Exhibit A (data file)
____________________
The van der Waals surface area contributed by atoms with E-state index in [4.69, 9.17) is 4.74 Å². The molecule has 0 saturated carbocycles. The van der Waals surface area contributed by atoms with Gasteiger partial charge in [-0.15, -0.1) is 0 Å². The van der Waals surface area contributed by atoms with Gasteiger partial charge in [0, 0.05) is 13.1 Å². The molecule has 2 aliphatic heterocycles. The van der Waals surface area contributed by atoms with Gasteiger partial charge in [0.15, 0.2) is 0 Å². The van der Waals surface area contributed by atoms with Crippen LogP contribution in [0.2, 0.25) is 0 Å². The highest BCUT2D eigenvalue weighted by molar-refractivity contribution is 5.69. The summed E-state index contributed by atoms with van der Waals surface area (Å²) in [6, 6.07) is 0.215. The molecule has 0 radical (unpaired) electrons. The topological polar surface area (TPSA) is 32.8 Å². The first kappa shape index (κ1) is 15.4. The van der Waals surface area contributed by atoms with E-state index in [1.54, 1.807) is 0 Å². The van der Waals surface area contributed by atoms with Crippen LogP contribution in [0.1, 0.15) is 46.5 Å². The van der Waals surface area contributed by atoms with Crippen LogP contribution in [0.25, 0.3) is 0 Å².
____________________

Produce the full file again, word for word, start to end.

The van der Waals surface area contributed by atoms with E-state index in [4.69, 9.17) is 4.74 Å². The molecule has 0 saturated carbocycles. The van der Waals surface area contributed by atoms with Gasteiger partial charge in [-0.15, -0.1) is 0 Å². The van der Waals surface area contributed by atoms with Gasteiger partial charge in [0, 0.05) is 13.1 Å². The molecule has 2 aliphatic heterocycles. The van der Waals surface area contributed by atoms with Gasteiger partial charge in [0.15, 0.2) is 0 Å². The van der Waals surface area contributed by atoms with Crippen LogP contribution in [0.2, 0.25) is 0 Å². The highest BCUT2D eigenvalue weighted by molar-refractivity contribution is 5.69. The summed E-state index contributed by atoms with van der Waals surface area (Å²) in [6, 6.07) is 0.215. The molecule has 0 radical (unpaired) electrons. The topological polar surface area (TPSA) is 32.8 Å². The first kappa shape index (κ1) is 15.4. The van der Waals surface area contributed by atoms with E-state index in [1.54, 1.807) is 0 Å². The van der Waals surface area contributed by atoms with Crippen LogP contribution in [0.1, 0.15) is 46.5 Å². The van der Waals surface area contributed by atoms with Crippen LogP contribution in [0.25, 0.3) is 0 Å².